Thank you also for sharing. Seeing similarities in how we move on or how we were as couples feels so good. I feels I have a whole community of friends if you will, because of this site. As we share our difficulties and our accomplishments that we’re proud of as we continue on this journey that we had thrown at us, we each see we’re not alone. People we don’t really know are helping each other pick up the pieces and move forward.
    Thank you also for sharing that you think of how would your husband be doing if the situation was reversed. I wondered if I made the only person who wonders that.
    We did have such a wonderful marriage, relationship, friendship, and total and complete respect for each other. When I think back to that horrible night and he’s waiting to get pushed into the ambulance and he starts yelling I love you Robin, I love you Robin 5 or 6 times! I think now, how much discomfort and pain he was in yet I was on his mind. How did he even do that? I wish I answered, how I wish I answered him. But I did go over to him a few minutes later touch his arm, and let him know I’m following the ambulance with Stacey (daughter) I will be there for you, they’ll take care of you. I will stay with you. How I wished I kissed him, but I didn’t think for a second he would never come home again.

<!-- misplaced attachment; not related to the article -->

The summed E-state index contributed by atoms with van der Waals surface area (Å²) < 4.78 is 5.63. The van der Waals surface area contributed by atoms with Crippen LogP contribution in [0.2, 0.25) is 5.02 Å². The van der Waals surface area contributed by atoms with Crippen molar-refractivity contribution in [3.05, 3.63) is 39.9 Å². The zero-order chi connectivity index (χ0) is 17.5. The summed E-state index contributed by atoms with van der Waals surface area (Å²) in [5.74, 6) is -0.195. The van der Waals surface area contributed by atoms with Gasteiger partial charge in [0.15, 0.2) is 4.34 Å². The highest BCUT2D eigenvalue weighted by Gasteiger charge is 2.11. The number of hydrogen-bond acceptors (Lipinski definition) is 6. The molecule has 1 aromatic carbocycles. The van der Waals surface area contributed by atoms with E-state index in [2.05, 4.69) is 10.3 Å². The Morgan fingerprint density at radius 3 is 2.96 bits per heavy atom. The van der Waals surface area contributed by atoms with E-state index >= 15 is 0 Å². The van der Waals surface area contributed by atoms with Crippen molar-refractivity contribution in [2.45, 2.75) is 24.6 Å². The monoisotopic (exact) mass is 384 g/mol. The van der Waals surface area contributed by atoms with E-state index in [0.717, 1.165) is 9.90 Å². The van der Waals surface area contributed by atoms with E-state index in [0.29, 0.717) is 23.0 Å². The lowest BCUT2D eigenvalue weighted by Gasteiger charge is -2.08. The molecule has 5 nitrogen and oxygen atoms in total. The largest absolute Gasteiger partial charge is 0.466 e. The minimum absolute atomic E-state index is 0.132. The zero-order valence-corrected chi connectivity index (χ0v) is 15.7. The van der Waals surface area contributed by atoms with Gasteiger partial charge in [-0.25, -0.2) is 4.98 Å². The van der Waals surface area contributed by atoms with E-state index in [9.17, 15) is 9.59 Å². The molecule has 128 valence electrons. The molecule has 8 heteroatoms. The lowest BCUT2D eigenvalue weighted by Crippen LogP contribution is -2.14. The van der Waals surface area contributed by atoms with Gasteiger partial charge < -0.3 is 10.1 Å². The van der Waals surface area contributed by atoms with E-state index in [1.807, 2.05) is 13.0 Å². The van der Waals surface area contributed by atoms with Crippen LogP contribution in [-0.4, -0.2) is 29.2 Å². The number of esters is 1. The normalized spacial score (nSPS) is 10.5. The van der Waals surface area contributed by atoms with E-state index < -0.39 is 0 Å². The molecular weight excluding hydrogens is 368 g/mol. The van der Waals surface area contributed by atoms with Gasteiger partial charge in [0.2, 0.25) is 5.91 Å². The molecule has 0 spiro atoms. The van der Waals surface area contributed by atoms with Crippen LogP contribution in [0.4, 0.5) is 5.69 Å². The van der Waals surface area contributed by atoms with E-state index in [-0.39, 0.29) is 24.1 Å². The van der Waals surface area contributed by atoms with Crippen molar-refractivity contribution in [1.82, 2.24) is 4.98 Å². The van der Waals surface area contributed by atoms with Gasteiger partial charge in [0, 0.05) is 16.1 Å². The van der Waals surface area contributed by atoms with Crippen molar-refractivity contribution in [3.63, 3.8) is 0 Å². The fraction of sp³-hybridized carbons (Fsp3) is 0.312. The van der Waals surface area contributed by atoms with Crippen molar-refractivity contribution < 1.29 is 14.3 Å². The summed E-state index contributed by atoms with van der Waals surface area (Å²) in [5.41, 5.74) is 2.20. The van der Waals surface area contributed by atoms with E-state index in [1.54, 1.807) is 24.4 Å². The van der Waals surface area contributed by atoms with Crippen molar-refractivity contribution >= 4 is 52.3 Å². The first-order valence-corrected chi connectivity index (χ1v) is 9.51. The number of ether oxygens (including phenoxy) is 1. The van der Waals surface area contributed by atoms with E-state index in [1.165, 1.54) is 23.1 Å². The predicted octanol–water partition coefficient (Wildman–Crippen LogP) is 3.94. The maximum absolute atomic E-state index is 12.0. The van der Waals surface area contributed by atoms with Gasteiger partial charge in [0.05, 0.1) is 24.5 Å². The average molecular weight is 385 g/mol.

I love your moth story, your husband was sending you signs. And letting you know you’re doing the right thing with this move. Focused on the light! I’m glad you feel strong enough to make this move. That’s great and a big move after what you’ve been through.
    My heart goes out to you and your daughter and how strong the two of you are.
  4. RLC

    RLC Well-Known Member

    Yes the “to do” projects were definitely practical and easily achieved by Ron. As for the Dew, as Ron called it. He had totally been off for a month and a half. Previous to that he had gotten down to 2 cans a week for quite a long time. He loved it. I can’t tolerate caffeine so I never drank it. He knew My desire for him to cut back came from love and concern and he Was very willing.
    You sharing that a hobby of yours is talking to people in stores made me recall what was happening to me every time I went in a store, by myself or with my daughter. People out of no where would start talking to me. And it wasn’t once in a store it would happen 5 or 6 times while I shopped in one store. After a while it became a bit of a joke, how many people will approach me and start talking. It was nice, I was having trouble being in stores or restaurants Ron and I frequented. We actually wondered if it was Ron getting people to chat with me. It still happens but not as often. The first few times we were like, what is going on. But then I started to expect it.